Colorado Springs Military Newspaper Group

Fort Carson Mountaineer

Ride builds confidence, self-esteem

Wounded warriors ride together during a bike clinic hosted by the Wounded Warrior Project, May 22.

Story and photos by Sgt. William Smith

4th Infantry Division Public Affairs Office

Wounded warriors rode their bikes 11.5 miles in an event developed to encourage and show them they can still overcome obstacles, May 21-22 on Fort Carson.

The bike clinic is part of Soldier Ride, which is designed to reintroduce servicemembers to bike riding, something many may not have done since childhood.

The clinic helped many of the participants to relax and meet fellow Soldiers going through similar trials in their lives.

“The biggest obstacle for me is my mobility, and because of my limitations, I have been very frustrated and have felt inept,” said Staff Sgt. Christopher Corbett, infantryman, Company B, Warrior Transition Battalion. “Today’s ride made me feel like I can do a lot more than I thought I ever could, even if it was on a modified version of a bike.”

The bikes can be fit to meet the many needs of warriors with various injuries.

“We haven’t had an injury yet that we couldn’t customize a bike to,” said Carlos Garzon, bike technician, Wounded Warrior Project. “The goal is to show them that they still can, that (their injuries are) a challenge that they can overcome.”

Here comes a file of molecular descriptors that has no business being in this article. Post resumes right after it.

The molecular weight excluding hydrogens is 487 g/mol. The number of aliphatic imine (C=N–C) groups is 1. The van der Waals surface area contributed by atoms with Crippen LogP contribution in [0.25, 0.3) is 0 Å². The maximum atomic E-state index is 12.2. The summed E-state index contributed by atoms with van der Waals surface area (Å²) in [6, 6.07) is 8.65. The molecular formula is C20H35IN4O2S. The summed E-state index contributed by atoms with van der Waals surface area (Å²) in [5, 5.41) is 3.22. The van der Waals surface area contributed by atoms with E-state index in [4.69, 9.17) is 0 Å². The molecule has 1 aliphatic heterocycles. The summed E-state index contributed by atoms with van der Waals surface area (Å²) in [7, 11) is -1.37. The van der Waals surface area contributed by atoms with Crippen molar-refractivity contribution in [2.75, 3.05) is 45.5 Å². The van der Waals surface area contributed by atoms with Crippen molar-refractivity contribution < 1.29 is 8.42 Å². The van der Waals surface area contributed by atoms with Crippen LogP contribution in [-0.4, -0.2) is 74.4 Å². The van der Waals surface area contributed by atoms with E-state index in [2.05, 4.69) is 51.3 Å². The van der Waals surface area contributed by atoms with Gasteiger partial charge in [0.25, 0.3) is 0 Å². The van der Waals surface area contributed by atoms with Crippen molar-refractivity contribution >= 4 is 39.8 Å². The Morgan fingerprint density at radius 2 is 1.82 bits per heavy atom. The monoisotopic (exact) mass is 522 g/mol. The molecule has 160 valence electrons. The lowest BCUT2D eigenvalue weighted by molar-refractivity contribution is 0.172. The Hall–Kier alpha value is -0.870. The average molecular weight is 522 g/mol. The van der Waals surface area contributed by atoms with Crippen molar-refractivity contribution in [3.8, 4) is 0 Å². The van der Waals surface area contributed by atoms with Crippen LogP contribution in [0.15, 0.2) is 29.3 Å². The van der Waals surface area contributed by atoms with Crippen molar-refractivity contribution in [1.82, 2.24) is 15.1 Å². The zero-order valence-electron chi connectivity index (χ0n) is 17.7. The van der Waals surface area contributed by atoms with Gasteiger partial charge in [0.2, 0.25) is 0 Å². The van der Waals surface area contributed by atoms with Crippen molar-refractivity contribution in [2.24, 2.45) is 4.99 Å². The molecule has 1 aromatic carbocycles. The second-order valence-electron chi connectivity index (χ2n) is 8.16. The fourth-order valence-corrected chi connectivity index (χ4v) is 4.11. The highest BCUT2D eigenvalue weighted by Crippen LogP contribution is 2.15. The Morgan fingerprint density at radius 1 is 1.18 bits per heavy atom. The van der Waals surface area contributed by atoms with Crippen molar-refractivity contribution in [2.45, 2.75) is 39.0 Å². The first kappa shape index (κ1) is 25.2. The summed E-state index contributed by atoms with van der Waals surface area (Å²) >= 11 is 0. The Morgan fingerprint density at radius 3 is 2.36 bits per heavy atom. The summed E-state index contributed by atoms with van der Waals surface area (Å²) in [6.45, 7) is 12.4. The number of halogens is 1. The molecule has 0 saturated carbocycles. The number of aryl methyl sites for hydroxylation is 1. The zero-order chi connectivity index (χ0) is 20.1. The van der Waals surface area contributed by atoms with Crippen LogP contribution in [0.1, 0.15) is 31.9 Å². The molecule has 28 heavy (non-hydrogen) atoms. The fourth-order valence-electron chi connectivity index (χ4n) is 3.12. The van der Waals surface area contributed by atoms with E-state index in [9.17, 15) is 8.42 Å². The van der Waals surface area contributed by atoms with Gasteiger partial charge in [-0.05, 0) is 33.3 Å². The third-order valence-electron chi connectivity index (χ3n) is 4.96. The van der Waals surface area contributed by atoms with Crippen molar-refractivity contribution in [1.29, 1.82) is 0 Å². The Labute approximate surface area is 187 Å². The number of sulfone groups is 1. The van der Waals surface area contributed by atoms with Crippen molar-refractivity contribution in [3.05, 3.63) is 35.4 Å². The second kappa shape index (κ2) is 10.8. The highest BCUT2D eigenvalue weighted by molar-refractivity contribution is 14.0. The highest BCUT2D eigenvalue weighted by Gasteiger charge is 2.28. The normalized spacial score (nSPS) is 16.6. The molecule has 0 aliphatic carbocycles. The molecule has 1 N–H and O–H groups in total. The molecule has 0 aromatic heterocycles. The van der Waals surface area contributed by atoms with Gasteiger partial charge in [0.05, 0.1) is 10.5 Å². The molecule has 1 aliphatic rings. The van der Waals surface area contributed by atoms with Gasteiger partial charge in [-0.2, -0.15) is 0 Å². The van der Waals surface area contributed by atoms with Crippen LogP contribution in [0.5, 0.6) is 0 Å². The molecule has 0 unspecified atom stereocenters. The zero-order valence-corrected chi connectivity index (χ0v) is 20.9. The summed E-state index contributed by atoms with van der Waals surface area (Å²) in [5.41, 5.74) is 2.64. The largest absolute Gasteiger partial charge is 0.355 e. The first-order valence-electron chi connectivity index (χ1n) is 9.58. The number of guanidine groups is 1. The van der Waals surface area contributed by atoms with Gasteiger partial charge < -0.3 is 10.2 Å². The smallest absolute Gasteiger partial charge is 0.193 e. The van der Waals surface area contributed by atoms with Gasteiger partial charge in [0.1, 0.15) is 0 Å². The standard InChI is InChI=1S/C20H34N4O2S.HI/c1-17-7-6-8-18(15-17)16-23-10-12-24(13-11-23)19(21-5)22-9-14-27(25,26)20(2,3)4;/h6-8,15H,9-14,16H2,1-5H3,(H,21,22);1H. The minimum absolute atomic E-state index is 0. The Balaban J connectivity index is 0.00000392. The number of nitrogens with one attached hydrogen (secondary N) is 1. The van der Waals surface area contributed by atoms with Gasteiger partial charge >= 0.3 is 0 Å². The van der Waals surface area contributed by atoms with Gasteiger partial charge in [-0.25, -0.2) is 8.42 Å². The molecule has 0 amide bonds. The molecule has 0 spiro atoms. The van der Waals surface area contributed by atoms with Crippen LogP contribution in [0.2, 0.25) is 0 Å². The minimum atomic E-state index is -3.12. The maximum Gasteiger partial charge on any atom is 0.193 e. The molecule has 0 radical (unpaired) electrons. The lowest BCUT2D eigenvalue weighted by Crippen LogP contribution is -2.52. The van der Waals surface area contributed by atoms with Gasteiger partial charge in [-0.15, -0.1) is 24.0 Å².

Corbett said such programs help to pull people out when they are in a funk due to an injury, that a person can do more than they thought they were capable of, and shine while doing it.

“Four or five of the guys that I rode with use canes, and I just stopped needing to have to use my cane,” Corbett said. “It’s ‘look at what you can do, you just have to apply yourself.’ Sometimes you don’t realize you are not applying yourself.”

Many of the warriors said that they were nervous about being left behind.

“The fear is that you are going to fall; you’re going to drag back and no one is going to help you stay with the group,” said Chap. (Capt.) Darell Harlow-Curtis, WTB. “That is not the case; we stop and wait for everyone as a group. It is not a victory until everyone crosses the line. You finish with that sense of camaraderie, that (feeling of) never leaving a fallen comrade.”

Corbett left the event with a sense of accomplishment.

“I may not be the infantryman I once was, but I know that I can at least push myself harder in the future,” Corbett said.

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